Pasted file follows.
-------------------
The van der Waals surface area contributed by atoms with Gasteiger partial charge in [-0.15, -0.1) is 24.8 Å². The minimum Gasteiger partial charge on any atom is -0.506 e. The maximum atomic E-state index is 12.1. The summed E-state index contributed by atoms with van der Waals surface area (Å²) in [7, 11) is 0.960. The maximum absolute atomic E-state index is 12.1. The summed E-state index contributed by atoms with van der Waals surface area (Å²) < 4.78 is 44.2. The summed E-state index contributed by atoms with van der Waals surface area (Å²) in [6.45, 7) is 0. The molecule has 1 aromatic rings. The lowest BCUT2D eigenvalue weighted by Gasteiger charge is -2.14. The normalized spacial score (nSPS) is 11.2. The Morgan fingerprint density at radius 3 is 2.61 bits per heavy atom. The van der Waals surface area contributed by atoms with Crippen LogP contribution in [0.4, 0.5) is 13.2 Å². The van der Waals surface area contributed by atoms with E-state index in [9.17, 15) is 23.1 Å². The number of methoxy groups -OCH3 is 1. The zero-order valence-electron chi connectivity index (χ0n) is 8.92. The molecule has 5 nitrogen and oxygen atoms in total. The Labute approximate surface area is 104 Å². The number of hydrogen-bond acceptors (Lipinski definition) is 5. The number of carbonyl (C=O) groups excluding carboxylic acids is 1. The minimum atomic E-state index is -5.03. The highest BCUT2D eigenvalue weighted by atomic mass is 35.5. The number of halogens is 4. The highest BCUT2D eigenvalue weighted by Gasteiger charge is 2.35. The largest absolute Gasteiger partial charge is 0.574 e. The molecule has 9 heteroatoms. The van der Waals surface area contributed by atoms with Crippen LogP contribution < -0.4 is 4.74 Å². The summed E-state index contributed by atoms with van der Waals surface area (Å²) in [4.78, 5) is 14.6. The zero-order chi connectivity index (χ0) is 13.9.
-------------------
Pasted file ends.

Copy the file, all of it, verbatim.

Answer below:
The van der Waals surface area contributed by atoms with Gasteiger partial charge in [-0.15, -0.1) is 24.8 Å². The minimum Gasteiger partial charge on any atom is -0.506 e. The maximum atomic E-state index is 12.1. The summed E-state index contributed by atoms with van der Waals surface area (Å²) in [7, 11) is 0.960. The maximum absolute atomic E-state index is 12.1. The summed E-state index contributed by atoms with van der Waals surface area (Å²) < 4.78 is 44.2. The summed E-state index contributed by atoms with van der Waals surface area (Å²) in [6.45, 7) is 0. The molecule has 1 aromatic rings. The lowest BCUT2D eigenvalue weighted by Gasteiger charge is -2.14. The normalized spacial score (nSPS) is 11.2. The Morgan fingerprint density at radius 3 is 2.61 bits per heavy atom. The van der Waals surface area contributed by atoms with Crippen LogP contribution in [0.4, 0.5) is 13.2 Å². The van der Waals surface area contributed by atoms with E-state index in [9.17, 15) is 23.1 Å². The number of methoxy groups -OCH3 is 1. The zero-order valence-electron chi connectivity index (χ0n) is 8.92. The molecule has 5 nitrogen and oxygen atoms in total. The Labute approximate surface area is 104 Å². The number of hydrogen-bond acceptors (Lipinski definition) is 5. The number of carbonyl (C=O) groups excluding carboxylic acids is 1. The minimum atomic E-state index is -5.03. The highest BCUT2D eigenvalue weighted by atomic mass is 35.5. The number of halogens is 4. The highest BCUT2D eigenvalue weighted by Gasteiger charge is 2.35. The largest absolute Gasteiger partial charge is 0.574 e. The molecule has 9 heteroatoms. The van der Waals surface area contributed by atoms with Crippen LogP contribution < -0.4 is 4.74 Å². The summed E-state index contributed by atoms with van der Waals surface area (Å²) in [4.78, 5) is 14.6. The zero-order chi connectivity index (χ0) is 13.9.